Obama pledged to engage with foreign publics and repair the United States' image abroad, an effort that peaked with his June Cairo address to the Muslim world. Early in Obama's first term, opinion surveys in the Arab world recorded a surge of more positive attitudes toward the United States, mostly in response to the popular new president.
But the reprieve did not last long. Obama's relatively conventional approach to foreign policy, especially in regard to the Israeli-Palestinian conflict, proved a disappointment to Arab publics, and criticism quickly resurfaced. In , the Arab Spring sparked expectations that a shakeup in domestic politics would help the region move past its reflexive anti-Americanism and stop blaming others for its woes.
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Essays and criticism on Anti-Americanism - Critical Essays. 1 How has the perception of Anti-Americanism influenced the US decision to rely more on smaller military bases? How effective have these.
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go site Reviewed by Daniel E. That Haushofer served as the teacher of Rudolf Hess and as an influence on early National Socialism is well known. What is less known is that such sentiments as Haushofer's had been widespread among the middle class and intelligentsia in Germany for many decades, and were not solely the result of America's entry into World War I and its role in Germany's defeat.
Dan Diner's important, concise, and highly readable book sketches in several connected essays the development of anti-Americanism as an ideology from the late eighteenth century to the aftermath of the Gulf War of It was the Gulf War itself that spurred Diner.
He appears to have been amazed at the variety and sophistication of the arguments he heard in Germany against the United States as it pushed Germany to assist in the struggle against Iraq. He set out to find the roots and antecedents for all he was hearing and ultimately produced not so much a book about how all Germans, or even most Germans, see America as is disingenuously implied by the English title , but a book about how those with opinions biased against America have expressed themselves over the past or more years.
When Diner is finished, those who were not intimately familiar with the topic prior to reading his book will be astounded by the depth and history of anti-Americanism in Germany. Indeed, Diner views European anti-Americanism as being at its most profound and troubling precisely in Germany, the country that on the surface appears, to him and many others, the most Americanized in all Europe. The book moves chronologically; after the introduction, it first shows Romanticism as the "main workshop for lasting anti-American images and metaphors" p. Heinrich Heine, the Young Germany movement, and others "created an arsenal of anti-American stereotypes" p.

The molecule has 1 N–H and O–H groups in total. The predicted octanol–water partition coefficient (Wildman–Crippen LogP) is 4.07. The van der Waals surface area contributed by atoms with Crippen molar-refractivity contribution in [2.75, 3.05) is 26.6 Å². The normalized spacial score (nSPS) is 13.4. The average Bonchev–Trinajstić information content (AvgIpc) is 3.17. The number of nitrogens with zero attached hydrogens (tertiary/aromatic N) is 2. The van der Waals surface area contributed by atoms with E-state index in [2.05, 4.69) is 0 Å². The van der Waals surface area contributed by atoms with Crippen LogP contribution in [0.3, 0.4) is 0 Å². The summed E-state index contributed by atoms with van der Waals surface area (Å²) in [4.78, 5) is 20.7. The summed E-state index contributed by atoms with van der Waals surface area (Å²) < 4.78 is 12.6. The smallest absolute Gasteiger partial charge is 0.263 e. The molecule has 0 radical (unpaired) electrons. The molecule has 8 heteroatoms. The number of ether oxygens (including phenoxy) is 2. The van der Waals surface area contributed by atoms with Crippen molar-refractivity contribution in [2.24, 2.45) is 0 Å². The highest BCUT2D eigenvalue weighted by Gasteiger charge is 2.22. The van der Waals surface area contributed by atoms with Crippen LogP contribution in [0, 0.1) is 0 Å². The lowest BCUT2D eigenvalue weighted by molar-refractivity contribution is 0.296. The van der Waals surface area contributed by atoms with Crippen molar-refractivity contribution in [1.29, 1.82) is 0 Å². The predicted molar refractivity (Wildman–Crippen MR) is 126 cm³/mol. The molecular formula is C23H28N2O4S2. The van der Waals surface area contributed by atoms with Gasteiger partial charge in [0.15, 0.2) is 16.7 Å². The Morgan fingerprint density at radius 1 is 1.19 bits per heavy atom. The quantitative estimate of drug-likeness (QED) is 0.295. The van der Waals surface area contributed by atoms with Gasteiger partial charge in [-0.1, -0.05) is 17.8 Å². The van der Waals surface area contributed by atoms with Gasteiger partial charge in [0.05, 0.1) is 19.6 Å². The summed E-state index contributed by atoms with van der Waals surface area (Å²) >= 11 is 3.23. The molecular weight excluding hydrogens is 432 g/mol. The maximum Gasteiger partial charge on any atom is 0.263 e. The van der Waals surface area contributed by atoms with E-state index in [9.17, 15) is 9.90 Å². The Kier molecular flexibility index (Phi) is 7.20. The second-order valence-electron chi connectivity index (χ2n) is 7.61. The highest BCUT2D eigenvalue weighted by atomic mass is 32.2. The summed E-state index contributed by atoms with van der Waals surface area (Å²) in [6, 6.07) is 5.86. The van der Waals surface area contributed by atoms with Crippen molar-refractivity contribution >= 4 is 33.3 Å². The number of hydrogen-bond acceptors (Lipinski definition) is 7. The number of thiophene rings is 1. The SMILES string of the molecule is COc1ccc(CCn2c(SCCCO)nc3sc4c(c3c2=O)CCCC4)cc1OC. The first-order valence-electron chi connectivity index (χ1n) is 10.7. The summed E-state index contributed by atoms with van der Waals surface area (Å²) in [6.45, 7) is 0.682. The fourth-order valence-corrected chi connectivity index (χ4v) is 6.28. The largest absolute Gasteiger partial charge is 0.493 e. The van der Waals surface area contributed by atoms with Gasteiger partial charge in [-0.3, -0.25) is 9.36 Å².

Retrieved 10 January People curse, shout and argue at great lengths with seemingly unmovable Americans, and complain bitterly that America's late arrival in the war is not something they should boast about. The USA in particular tends to arm opposition parties and rebels in countries where it disagrees with the government, and has as such armed and directly trained groups such as the Taliban in Afghanistan , not always caring that many supported groups have atrocious human rights records. Old immigrates, White Anglo Saxton Protestants, were the only people who were thought of as true Americans and not outsiders at the time. Equally important is the role of cognitive neoassociation analysis by Berkowitz, which acknowledges the environment and situational influences that can lead to feelings of aggression
Heine himself lampooned America as a place "where the most repulsive of all tyrants, the populace, hold vulgar sway" p. In the period running up to the First World War, surface animosity toward Britain and France, Diner argues, was stronger than any hostility for America. That war, however, would change much.
The United States, the nation that was, to the ideologically anti-American, "culturally and socially Germans found it vastly more humiliating to come up short in battle against an inferior America as compared to their long-running European rivals. During Weimar, when American business and industrial practices, along with American culture, made inroads into Germany, the stage was being set for an even more virulent intellectual anti-Americanism. As Germany's masses became more and more receptive to what they viewed as the blessings of American popular culture, intellectuals became steadily more scandalized at how "blind efficiency," "forced conformity," and "unbridled business enthusiasm" reigned p.
Adolf Hitler, whose political life began at the inception of the Weimar Republic, embodied this paradox of German anti-Americanism precisely: his "fascination with technology" p.
His drastic and ultimately fatal misunderstanding and underestimation of America mirrored well the same mistakes that had been committed by Germany's leaders in World War I. The final chapter makes the fascinating point that today's German anti-Americanists have pushed an "exonerating projection" of Nazism onto America p. That is, they now associate all the evil characteristics of Nazism not with their own past, but with the America that today serves as a continuing oppressor.